As Ruk led his small team down the hallway, fleeting ghosts of energy danced near the ceiling. He gave them the occasional glance, but kept the majority of his focus on the hallway and the task ahead. It was hard to not feel like the radiation was stalking them.
Ruk reached the end of the corridor where it came to a dead end with three doors. Pala and Eman huddled around a keypad to the door on the right. They pried open the keypad facing, then went to work splicing into the door mechanism with a portable battery pack to activate the emergency open sequence. Ruk checked his chronometer.
They had been in the building ten standard minutes. A dark shape twitched in his peripheral vision to his left, back the way they came. Ruk spun, hand dropping to his waist until he remembered there were no sidearms allowed on this search and rescue mission. He squinted at the gloom.
But there wasn’t anything there. The hallway was empty save for scattered boxes, crates and the blue glowrods at the ceiling. Also, the ever present white trails of cronau radiation slithered along the ceiling. The effect made him feel he was underwater, looking up at the surface. He grimaced, then let out a soft, irritated snort.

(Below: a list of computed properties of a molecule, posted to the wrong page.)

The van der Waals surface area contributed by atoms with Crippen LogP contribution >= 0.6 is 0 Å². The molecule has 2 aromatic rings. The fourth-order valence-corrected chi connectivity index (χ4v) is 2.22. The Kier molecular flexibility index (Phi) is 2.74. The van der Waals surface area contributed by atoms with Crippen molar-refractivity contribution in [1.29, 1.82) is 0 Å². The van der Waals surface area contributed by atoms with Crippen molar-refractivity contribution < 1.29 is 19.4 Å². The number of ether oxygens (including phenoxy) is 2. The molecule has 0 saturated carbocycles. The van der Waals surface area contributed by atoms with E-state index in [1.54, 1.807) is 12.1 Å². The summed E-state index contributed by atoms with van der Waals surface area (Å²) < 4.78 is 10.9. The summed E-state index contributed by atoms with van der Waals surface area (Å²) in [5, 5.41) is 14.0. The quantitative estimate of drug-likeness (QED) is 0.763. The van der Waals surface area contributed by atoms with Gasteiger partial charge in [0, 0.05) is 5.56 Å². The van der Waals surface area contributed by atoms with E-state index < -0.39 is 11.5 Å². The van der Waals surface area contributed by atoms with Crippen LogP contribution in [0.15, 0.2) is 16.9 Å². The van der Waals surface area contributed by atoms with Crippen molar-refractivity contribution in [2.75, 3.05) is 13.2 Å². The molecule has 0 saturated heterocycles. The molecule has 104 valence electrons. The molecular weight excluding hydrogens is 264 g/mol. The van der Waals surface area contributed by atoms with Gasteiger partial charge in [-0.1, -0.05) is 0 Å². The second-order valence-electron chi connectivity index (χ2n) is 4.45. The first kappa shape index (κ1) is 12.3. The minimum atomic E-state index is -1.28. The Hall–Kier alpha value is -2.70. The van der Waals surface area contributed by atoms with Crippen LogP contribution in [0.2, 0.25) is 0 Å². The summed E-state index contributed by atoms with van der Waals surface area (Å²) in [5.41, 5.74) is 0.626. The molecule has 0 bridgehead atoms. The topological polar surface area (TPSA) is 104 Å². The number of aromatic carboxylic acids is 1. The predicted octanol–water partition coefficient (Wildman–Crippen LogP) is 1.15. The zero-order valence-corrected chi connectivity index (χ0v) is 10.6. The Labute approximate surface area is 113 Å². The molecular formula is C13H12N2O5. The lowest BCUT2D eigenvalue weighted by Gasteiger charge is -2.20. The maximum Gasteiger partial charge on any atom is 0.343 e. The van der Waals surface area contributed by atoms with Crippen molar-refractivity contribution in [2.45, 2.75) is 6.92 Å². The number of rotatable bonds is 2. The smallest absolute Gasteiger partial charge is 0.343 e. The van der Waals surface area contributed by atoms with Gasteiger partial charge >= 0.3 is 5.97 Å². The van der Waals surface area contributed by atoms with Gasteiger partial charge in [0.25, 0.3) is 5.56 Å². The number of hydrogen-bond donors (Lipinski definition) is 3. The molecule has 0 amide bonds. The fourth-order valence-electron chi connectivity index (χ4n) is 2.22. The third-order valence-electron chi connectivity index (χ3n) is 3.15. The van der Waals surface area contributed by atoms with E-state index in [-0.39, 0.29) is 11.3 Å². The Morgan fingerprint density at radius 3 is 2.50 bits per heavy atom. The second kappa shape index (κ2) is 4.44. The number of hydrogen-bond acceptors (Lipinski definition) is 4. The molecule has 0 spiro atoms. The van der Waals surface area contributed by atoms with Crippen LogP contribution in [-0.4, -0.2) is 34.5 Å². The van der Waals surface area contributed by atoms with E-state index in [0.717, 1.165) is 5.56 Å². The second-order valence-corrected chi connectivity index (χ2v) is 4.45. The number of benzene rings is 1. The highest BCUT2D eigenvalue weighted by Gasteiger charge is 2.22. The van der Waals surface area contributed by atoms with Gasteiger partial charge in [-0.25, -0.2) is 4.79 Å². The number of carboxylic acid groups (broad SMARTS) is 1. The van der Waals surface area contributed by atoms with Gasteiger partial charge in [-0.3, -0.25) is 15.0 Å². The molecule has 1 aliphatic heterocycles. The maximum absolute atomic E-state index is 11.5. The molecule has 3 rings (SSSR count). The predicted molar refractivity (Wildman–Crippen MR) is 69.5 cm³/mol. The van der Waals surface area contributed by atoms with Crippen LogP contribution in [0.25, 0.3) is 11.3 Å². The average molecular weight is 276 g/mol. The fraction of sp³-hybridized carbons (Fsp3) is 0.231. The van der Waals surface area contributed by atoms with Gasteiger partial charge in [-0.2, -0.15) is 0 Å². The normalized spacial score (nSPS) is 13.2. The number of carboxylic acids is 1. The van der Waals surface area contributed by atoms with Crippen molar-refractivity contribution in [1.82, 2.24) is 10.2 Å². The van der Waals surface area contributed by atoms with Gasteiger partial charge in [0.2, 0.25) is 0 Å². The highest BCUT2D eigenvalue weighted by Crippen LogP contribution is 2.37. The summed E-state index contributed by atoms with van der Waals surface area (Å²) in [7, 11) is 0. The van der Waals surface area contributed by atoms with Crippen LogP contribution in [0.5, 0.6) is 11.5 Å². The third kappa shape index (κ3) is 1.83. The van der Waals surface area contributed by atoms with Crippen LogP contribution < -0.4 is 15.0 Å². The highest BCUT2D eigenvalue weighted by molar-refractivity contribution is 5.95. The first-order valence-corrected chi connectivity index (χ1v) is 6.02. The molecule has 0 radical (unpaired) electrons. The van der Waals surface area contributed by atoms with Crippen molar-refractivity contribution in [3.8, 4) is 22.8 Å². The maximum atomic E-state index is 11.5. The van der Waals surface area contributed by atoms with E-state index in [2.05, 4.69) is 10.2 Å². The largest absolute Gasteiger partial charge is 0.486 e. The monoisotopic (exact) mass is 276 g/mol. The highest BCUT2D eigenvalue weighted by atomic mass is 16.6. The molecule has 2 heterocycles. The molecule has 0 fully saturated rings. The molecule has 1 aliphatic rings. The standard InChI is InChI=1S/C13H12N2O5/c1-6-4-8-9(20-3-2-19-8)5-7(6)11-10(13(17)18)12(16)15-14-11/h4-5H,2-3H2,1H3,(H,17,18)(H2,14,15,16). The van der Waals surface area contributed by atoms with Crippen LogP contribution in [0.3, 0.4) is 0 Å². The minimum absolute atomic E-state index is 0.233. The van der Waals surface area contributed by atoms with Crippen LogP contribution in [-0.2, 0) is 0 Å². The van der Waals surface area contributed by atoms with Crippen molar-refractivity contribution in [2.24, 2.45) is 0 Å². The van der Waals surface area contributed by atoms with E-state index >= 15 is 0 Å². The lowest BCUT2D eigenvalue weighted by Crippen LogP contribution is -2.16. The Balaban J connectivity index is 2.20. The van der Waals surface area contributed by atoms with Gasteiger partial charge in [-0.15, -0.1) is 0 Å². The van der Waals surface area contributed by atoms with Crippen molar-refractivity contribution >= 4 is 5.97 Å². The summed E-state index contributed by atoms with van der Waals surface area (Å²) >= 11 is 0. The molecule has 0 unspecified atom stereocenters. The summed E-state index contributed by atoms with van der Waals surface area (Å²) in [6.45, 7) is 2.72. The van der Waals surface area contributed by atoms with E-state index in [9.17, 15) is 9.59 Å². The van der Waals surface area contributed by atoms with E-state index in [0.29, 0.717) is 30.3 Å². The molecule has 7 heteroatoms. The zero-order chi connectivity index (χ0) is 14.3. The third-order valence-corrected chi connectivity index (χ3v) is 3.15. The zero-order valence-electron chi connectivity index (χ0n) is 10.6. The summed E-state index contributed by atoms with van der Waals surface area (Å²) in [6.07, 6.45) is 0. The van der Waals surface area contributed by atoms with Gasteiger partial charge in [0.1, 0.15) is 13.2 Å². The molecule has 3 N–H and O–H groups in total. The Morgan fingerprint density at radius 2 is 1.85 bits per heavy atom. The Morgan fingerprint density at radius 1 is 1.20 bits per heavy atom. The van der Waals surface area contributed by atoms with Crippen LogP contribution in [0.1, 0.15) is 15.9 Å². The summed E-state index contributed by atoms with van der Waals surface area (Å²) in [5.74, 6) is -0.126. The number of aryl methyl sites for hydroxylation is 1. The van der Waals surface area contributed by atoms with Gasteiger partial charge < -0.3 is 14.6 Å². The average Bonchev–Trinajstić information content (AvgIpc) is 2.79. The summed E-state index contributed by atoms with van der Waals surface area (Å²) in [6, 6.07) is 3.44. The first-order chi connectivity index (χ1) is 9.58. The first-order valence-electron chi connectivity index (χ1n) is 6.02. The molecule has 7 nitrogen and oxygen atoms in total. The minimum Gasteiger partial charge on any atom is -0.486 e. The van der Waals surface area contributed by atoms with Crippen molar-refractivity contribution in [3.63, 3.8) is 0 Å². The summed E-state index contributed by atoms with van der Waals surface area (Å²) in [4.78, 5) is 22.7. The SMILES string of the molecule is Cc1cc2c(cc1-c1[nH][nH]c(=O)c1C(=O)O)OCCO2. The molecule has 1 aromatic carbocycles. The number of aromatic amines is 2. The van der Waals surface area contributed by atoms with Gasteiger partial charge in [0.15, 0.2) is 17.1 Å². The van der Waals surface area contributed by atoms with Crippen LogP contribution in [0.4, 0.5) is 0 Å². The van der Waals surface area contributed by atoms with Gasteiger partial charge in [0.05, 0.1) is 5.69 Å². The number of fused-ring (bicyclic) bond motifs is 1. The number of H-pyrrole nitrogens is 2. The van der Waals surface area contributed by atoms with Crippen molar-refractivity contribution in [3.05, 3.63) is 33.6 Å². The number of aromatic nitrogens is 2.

“What?” Eman asked. “I’ve got nothing on my sensors but the radiation flow and the survivor’s signal.”
Ruk started at the sound of his voice. The Bothan was now standing next to him, looking back in the direction they came from. The clone shook his head.
“The shadows are making me jumpy.” he waved a hand at the hallway. “The whole place is just… wrong. For a moment, I even thought I heard battle droids.”
“Protian had their people turn on a hyperdrive while still planet-side. That’s about as wrong as it gets. If it helps any, I’m hearing things too. Whispers. Voices. My best guess? Side effect of the radiation. The longer we’re in here, the worse it might get.” The doctor shrugged. “We just need to get to Rhia Oannes and get out fast. Time check?”